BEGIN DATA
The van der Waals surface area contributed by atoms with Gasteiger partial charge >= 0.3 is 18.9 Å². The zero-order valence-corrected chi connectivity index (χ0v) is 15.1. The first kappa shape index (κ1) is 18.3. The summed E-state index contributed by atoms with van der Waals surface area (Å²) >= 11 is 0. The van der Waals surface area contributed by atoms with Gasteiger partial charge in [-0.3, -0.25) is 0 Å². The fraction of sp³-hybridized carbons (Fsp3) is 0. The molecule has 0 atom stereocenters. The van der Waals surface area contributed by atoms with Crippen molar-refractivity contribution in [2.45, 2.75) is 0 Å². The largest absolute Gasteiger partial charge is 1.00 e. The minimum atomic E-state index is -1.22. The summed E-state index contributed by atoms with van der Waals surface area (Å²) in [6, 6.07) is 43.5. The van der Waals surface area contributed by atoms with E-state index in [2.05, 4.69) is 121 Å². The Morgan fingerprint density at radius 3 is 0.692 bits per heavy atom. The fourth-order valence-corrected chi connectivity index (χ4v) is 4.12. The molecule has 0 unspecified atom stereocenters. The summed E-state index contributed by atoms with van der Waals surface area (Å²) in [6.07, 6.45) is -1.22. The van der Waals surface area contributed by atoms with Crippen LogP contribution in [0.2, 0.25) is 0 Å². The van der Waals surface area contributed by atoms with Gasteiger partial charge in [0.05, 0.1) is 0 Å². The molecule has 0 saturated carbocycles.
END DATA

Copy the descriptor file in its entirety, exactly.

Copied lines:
The van der Waals surface area contributed by atoms with Gasteiger partial charge >= 0.3 is 18.9 Å². The zero-order valence-corrected chi connectivity index (χ0v) is 15.1. The first kappa shape index (κ1) is 18.3. The summed E-state index contributed by atoms with van der Waals surface area (Å²) >= 11 is 0. The van der Waals surface area contributed by atoms with Gasteiger partial charge in [-0.3, -0.25) is 0 Å². The fraction of sp³-hybridized carbons (Fsp3) is 0. The molecule has 0 atom stereocenters. The van der Waals surface area contributed by atoms with Crippen molar-refractivity contribution in [2.45, 2.75) is 0 Å². The largest absolute Gasteiger partial charge is 1.00 e. The minimum atomic E-state index is -1.22. The summed E-state index contributed by atoms with van der Waals surface area (Å²) in [6, 6.07) is 43.5. The van der Waals surface area contributed by atoms with E-state index in [2.05, 4.69) is 121 Å². The Morgan fingerprint density at radius 3 is 0.692 bits per heavy atom. The fourth-order valence-corrected chi connectivity index (χ4v) is 4.12. The molecule has 0 unspecified atom stereocenters. The summed E-state index contributed by atoms with van der Waals surface area (Å²) in [6.07, 6.45) is -1.22. The van der Waals surface area contributed by atoms with Crippen LogP contribution in [0.2, 0.25) is 0 Å². The van der Waals surface area contributed by atoms with Gasteiger partial charge in [0.05, 0.1) is 0 Å². The molecule has 0 saturated carbocycles.